The Essential Mac #3: Photo and Video

My Essential Mac series profiles those applications that I consider essential. What do I mean by this? Well for one thing I won’t upgrade my OS until after all of this software is certified to run on it. This episode covers photo and video software.

Photography is the reason why I bought my Mac in the first place, and there are a few apps that I cannot live without.


Aperture is Apple’s professional photo management and editing application. It allows me to categorize, tag, rate, and organize my photo collection. There is a complete built-in suite of editing tools that does just about everything you need short of layers and object compositing. 99% of the time I don’t need to open Photoshop. In fact, Photoshop Elements (the less-expensive version that I use) isn’t even on this list of essential apps.

Nik Plug-ins

One of reasons why I can get by without Photoshop is that Aperture has a framework for editor plug-ins. My favorite is the Complete Collection from Nik Software. The pinnacle of this set is Silver Efex Pro, that I’m convinced is the best black & white conversion software in the world, There are other plug-ins to provide color filters, sharpening, noise reduction, and the like. Their U-Point technology allows you to easily select areas based on the color and brightness of an object. Note that Nik does a brisk business selling the same plug-ins for Photoshop, so don’t fall into the trap of thinking this is a just a poor man’s replacement for Photoshop.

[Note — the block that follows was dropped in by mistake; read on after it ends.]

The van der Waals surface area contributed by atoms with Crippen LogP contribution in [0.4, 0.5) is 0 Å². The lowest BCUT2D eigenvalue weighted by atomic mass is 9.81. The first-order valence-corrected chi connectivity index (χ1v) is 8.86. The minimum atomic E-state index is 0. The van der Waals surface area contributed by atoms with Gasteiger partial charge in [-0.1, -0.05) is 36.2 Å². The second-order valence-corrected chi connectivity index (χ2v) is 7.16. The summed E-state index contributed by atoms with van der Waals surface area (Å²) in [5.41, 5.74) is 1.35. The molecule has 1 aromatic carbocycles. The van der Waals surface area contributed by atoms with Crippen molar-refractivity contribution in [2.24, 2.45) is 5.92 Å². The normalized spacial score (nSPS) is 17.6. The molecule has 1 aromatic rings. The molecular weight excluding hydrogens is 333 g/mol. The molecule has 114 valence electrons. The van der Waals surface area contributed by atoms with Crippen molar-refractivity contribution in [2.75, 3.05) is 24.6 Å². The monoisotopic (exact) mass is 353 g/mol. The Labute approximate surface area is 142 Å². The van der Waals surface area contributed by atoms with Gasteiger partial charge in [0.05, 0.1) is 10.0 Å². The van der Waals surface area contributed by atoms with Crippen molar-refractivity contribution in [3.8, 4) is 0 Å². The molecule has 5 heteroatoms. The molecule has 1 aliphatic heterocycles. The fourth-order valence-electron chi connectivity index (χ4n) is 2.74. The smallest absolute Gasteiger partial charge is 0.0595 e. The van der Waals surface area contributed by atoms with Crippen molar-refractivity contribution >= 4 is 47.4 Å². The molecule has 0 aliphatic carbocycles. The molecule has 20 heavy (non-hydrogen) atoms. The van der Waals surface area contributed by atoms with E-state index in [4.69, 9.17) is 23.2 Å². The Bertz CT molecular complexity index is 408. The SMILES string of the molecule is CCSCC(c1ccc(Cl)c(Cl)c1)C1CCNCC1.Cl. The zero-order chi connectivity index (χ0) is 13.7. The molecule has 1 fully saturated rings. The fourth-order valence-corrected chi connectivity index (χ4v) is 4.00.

One area of concern is that Nik was just purchased by Google, primarily for their outstanding Snapseed photo editing app for iOS and Mac. I’m more than a little afraid that Google will screw up the place.

Photomatix Pro

Those familiar with my work know that I enjoy HDR (High Dynamic Range) photography. In HDR, different photos are taken of the same scene with varying exposures. Camera sensors can only read a fairly low range of light compared to the human eye. If you took a single picture you might have to choose between featureless shadows or blown-out highlights. HDR software allows you to compensate for this, but also allows you to overcompensate, making all kinds of bizarre color and light effects. There are cheaper and easier HDR packages out there, but Photomatix Pro is by far the best in this category.


I find video editing very time consuming, mostly because I’m rarely satisfied with just trimming a clip and posting it as-is. So while I take a lot of video, most of it never makes it online. I don’t consider this the fault of the software, Apple’s iMovie has plenty of easy-to-use features and is my video editing software of choice.

Coming up next: Document editing.

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